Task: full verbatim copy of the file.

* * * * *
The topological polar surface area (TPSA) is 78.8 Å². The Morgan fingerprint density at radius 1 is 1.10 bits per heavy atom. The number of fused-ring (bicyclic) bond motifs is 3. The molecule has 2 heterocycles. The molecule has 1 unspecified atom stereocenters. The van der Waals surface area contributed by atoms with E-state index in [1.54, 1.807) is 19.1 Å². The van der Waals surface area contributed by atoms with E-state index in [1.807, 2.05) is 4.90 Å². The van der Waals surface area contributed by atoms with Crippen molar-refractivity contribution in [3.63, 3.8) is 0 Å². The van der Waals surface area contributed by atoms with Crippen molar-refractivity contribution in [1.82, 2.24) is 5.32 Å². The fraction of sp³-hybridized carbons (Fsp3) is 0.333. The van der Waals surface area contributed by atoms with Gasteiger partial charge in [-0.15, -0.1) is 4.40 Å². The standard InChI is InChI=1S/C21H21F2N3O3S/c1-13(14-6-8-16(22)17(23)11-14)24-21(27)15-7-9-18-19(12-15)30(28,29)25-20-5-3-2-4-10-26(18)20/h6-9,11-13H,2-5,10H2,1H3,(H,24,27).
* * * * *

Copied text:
The topological polar surface area (TPSA) is 78.8 Å². The Morgan fingerprint density at radius 1 is 1.10 bits per heavy atom. The number of fused-ring (bicyclic) bond motifs is 3. The molecule has 2 heterocycles. The molecule has 1 unspecified atom stereocenters. The van der Waals surface area contributed by atoms with E-state index in [1.54, 1.807) is 19.1 Å². The van der Waals surface area contributed by atoms with E-state index in [1.807, 2.05) is 4.90 Å². The van der Waals surface area contributed by atoms with Crippen molar-refractivity contribution in [3.63, 3.8) is 0 Å². The van der Waals surface area contributed by atoms with Crippen molar-refractivity contribution in [1.82, 2.24) is 5.32 Å². The fraction of sp³-hybridized carbons (Fsp3) is 0.333. The van der Waals surface area contributed by atoms with Gasteiger partial charge in [-0.15, -0.1) is 4.40 Å². The standard InChI is InChI=1S/C21H21F2N3O3S/c1-13(14-6-8-16(22)17(23)11-14)24-21(27)15-7-9-18-19(12-15)30(28,29)25-20-5-3-2-4-10-26(18)20/h6-9,11-13H,2-5,10H2,1H3,(H,24,27).